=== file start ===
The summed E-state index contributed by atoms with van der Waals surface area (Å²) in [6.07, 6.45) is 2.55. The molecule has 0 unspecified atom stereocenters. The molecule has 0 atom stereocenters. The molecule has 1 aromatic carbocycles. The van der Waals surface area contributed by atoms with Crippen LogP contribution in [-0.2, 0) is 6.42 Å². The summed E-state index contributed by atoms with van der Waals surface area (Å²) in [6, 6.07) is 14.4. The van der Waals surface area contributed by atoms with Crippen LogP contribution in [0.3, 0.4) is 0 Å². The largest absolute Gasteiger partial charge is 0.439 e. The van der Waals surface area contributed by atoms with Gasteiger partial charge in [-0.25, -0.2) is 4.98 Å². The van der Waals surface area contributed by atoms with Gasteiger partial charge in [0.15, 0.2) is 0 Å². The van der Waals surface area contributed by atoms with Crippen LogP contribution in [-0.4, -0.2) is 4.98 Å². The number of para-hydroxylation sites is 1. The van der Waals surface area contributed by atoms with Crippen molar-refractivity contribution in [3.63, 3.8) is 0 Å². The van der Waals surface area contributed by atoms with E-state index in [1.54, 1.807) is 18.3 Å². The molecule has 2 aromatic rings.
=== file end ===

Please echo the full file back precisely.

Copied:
The summed E-state index contributed by atoms with van der Waals surface area (Å²) in [6.07, 6.45) is 2.55. The molecule has 0 unspecified atom stereocenters. The molecule has 0 atom stereocenters. The molecule has 1 aromatic carbocycles. The van der Waals surface area contributed by atoms with Crippen LogP contribution in [-0.2, 0) is 6.42 Å². The summed E-state index contributed by atoms with van der Waals surface area (Å²) in [6, 6.07) is 14.4. The van der Waals surface area contributed by atoms with Crippen LogP contribution in [0.3, 0.4) is 0 Å². The largest absolute Gasteiger partial charge is 0.439 e. The van der Waals surface area contributed by atoms with Gasteiger partial charge in [-0.25, -0.2) is 4.98 Å². The van der Waals surface area contributed by atoms with Gasteiger partial charge in [0.15, 0.2) is 0 Å². The van der Waals surface area contributed by atoms with Crippen LogP contribution in [-0.4, -0.2) is 4.98 Å². The number of para-hydroxylation sites is 1. The van der Waals surface area contributed by atoms with Crippen molar-refractivity contribution in [3.63, 3.8) is 0 Å². The van der Waals surface area contributed by atoms with E-state index in [1.54, 1.807) is 18.3 Å². The molecule has 2 aromatic rings.